The Summit County Council Wednesday night heard from the public for the first time on the large Dakota Pacific residential/commercial plan proposed for Kimball Junction.
The Council didn’t make a decision after a meeting that ran for over three hours. The speakers who attended the meeting, via Zoom, were about evenly divided between opposition and support for the plan proposing some 1.3 million square feet and including 1100 residential units.
The Council heard from over 25 citizens during the hearing.
Last fall, the project was sent on by the Snyderville Planning Commission with a negative recommendation, by a 5 to 2 vote.
The critics on Wednesday said that the Dakota plan is a big urban project that doesn’t fit in a rural resort area. They said it will accelerate growth and add too much in population to Kimball Junction.
Dakota’s proposal would amend the Boyer Tech Park plan approved 12 years ago. Among the comments, Kathy Becker said Dakota won’t bring the kind of quality, high-paying jobs they were hoping for with the Tech Park.
She also said Dakota’s affordable housing won’t be effective.
“It’s a cool, different kind of development. But I don’t think it’s one—it’s not gonna provide more housing for teachers. I mean, teachers are lining up and they should get it. We’re gonna have a net decrease in this development of affordable housing, because we’re creating a lot of low-income jobs, and that’s going to greatly increase the number of commuters. That’s just what’s gonna happen. Actually I like that there’s more apartments. I think all of those things are the mix that we need. But I don’t think we should be giving points to this development as if it is solving a housing problem. It’s actually not. It’s a net decrease.”
Becker added that while the sketches show connectivity in the development, that won’t hold up during the winter months in Summit County.
Another critic, Josh Mann, said they need a development that would bring diversity to the economy.
In the last dozen years, only two buildings have been developed in the Tech Park. And Mann, agreeing with former County Council Member Sally Elliott, said that Boyer hadn’t done a very good job promoting the development.
But even with that, Mann said the Tech Park has done well.
“One of the fundamental failures here is that everybody looks at the Tech Park as a failure. The Tech Park has actually been a success, when you look at it. We got Skull Candy. We have open space. We got affordable housing. We have a transit center. We have roundabouts that then enabled Whole Foods and other economic things. We got e-bikes. It’s actually been a huge success at the Tech Park. And, yes, would we want a few more Skull Candies? Of course. But could we really have survived if Adobe moved in 5000 or 10,000 jobs. Probably not. We want it slow.”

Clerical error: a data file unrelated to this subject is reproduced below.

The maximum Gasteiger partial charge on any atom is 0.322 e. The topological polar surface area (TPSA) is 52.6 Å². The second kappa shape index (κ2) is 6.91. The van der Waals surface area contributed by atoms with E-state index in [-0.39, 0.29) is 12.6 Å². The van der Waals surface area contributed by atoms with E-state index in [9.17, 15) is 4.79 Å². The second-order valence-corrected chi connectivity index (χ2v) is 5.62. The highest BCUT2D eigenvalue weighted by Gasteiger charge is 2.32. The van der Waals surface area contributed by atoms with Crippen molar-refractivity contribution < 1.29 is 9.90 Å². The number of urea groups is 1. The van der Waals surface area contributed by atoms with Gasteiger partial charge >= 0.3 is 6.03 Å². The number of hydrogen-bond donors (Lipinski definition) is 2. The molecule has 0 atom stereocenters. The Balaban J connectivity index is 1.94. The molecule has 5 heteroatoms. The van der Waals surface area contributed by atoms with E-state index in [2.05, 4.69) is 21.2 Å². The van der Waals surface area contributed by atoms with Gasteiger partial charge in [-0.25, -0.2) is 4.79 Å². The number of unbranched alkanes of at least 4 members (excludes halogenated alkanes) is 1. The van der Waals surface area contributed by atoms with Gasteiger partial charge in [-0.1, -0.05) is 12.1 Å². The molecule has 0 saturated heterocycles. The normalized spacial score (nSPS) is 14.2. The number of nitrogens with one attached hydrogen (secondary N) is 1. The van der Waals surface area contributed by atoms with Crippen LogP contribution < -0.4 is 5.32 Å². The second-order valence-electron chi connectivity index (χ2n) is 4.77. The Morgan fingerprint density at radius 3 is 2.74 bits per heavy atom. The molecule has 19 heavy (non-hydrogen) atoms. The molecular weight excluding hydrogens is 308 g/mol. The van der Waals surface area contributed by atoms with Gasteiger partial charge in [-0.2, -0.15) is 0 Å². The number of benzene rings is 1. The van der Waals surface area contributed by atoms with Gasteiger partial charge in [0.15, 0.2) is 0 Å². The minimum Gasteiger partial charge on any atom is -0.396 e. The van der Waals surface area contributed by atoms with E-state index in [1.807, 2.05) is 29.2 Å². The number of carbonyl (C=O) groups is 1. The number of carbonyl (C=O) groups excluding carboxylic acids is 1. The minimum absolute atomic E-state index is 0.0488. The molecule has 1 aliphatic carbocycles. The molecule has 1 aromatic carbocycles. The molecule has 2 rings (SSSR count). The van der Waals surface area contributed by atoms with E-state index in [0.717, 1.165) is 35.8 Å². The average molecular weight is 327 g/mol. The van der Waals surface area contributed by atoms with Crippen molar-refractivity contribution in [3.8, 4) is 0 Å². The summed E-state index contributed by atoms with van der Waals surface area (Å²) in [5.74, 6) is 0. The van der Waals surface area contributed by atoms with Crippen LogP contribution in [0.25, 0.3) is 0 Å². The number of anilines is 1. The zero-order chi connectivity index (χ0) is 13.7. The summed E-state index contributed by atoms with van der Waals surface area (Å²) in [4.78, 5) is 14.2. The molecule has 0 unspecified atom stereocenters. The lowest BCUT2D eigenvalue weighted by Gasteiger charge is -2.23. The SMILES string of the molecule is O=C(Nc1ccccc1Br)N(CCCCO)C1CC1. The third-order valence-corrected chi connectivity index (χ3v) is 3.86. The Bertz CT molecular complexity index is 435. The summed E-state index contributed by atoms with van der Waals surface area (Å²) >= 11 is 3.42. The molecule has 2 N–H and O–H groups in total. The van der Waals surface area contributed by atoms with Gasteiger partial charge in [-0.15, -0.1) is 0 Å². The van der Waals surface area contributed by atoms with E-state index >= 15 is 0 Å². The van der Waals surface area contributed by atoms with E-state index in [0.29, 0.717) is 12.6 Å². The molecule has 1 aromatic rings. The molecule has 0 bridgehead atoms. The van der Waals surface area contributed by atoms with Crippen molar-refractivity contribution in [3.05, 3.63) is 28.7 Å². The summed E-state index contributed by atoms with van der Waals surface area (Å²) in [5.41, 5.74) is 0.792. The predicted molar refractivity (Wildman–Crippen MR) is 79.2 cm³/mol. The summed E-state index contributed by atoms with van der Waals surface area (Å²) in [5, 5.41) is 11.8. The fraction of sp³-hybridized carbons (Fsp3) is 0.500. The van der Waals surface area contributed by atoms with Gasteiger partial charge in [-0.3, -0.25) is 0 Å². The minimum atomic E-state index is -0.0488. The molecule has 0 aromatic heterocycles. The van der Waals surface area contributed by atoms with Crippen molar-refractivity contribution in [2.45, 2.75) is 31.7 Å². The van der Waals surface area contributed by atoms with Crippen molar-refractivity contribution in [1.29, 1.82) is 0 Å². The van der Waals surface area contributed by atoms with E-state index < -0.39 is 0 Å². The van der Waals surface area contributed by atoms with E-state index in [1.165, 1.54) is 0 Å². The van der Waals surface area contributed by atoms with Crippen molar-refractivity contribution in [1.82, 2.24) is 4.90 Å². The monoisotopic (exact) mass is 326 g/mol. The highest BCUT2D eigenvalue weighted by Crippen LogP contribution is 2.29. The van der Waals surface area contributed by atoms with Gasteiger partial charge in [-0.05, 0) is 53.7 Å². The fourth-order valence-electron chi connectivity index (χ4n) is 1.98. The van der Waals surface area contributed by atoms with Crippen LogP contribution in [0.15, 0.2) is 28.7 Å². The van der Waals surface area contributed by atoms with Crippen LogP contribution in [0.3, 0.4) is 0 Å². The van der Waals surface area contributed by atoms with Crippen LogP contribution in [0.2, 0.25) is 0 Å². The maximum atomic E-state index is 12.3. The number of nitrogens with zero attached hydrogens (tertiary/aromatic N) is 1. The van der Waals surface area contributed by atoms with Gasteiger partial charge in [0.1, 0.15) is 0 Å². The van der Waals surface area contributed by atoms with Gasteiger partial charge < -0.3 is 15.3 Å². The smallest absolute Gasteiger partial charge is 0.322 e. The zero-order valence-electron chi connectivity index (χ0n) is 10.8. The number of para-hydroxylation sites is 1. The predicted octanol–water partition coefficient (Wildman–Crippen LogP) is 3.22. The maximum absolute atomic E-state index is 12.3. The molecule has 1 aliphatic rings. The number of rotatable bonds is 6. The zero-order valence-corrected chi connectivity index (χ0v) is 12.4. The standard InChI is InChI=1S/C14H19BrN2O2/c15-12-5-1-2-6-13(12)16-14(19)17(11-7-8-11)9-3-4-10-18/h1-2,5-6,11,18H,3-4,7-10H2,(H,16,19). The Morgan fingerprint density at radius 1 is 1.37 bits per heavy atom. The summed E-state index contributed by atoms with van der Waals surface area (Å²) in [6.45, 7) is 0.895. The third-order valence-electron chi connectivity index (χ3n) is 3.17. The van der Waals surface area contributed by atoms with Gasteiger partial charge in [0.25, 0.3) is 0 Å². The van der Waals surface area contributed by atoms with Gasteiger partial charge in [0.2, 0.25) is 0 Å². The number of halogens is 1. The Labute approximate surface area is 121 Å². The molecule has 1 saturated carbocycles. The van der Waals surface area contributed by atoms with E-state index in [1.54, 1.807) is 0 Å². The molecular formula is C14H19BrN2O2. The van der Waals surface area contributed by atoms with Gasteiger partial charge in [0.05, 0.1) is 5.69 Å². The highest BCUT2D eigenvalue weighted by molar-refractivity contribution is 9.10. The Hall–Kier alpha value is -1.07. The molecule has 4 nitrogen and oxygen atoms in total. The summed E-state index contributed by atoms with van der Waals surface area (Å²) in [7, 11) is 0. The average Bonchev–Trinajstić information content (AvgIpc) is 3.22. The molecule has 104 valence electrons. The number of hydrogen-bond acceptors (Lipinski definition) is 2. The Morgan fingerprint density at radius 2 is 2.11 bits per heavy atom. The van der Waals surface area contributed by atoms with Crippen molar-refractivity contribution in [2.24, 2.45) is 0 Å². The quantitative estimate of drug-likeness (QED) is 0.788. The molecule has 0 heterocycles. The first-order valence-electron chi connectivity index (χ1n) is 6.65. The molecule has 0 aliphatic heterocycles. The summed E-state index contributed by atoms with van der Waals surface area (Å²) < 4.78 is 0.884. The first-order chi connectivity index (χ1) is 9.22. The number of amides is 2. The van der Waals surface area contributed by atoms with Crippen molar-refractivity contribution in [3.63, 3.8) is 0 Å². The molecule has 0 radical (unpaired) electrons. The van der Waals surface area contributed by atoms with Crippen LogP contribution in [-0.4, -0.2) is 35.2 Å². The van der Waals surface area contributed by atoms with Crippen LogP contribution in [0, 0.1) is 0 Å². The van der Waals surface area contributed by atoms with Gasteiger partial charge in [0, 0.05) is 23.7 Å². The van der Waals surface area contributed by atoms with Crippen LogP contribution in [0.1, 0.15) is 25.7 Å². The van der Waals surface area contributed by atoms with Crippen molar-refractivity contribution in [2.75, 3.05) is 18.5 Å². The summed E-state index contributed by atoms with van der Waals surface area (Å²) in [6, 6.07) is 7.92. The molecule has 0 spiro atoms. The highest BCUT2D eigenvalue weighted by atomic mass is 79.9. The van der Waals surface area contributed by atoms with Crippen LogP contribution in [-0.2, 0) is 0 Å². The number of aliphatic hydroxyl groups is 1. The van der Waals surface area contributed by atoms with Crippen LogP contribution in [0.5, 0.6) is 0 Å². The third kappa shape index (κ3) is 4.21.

On the other hand, supporters said the affordable housing will make it possible for people to live here, whether they are employees, or young people who have grown up in the county.
Ryan Fish said his family has owned property here since the early 1980’s. He has run a small service business for lodges and restaurants for 20 years, and his family now lives in Oakley. Fish said he changed his mind about the development.
“At first, I was opposed to the growth and opposed to the idea of the growth. But as I spent time looking in more detail at the plan, I’ve come full circle, and I’m fully supportive of the proposal, because of several things. But the biggest issue I face as a small-business owner, in the area like others have said, is finding and hiring employees who can work and live in the area. It’s so hard to try and attract people from the Valley to drive up to the Park City area every day. So I love the component of the affordable housing.”
And Jon Beutler is a Jeremy Ranch resident and says his family has roots in the county going back several generations.
“This is one of the first projects that I’ve been involved with that takes into consideration the everyday family that wants to live here, and try to make a difference—that wants to contribute to our local society. I’m not talking about the top of Deer Valley, I’m not talking about the second-home or the third-home owner. I’m talking about people that want to live here. The comments so far by those who oppose the development, I would love to challenge them—where do your children go to school? Where do they hang out? What neighborhood recreation do they participate in? I’d love to hear that. I mean, because—I may be blind to what the other people think. I’m looking for a place for my children to call home. Not necessarily interested—sorry to say this, but those people that are entitled to live here. We live here, we work here. It’s hard to live here."
Basin resident Jon Beutler.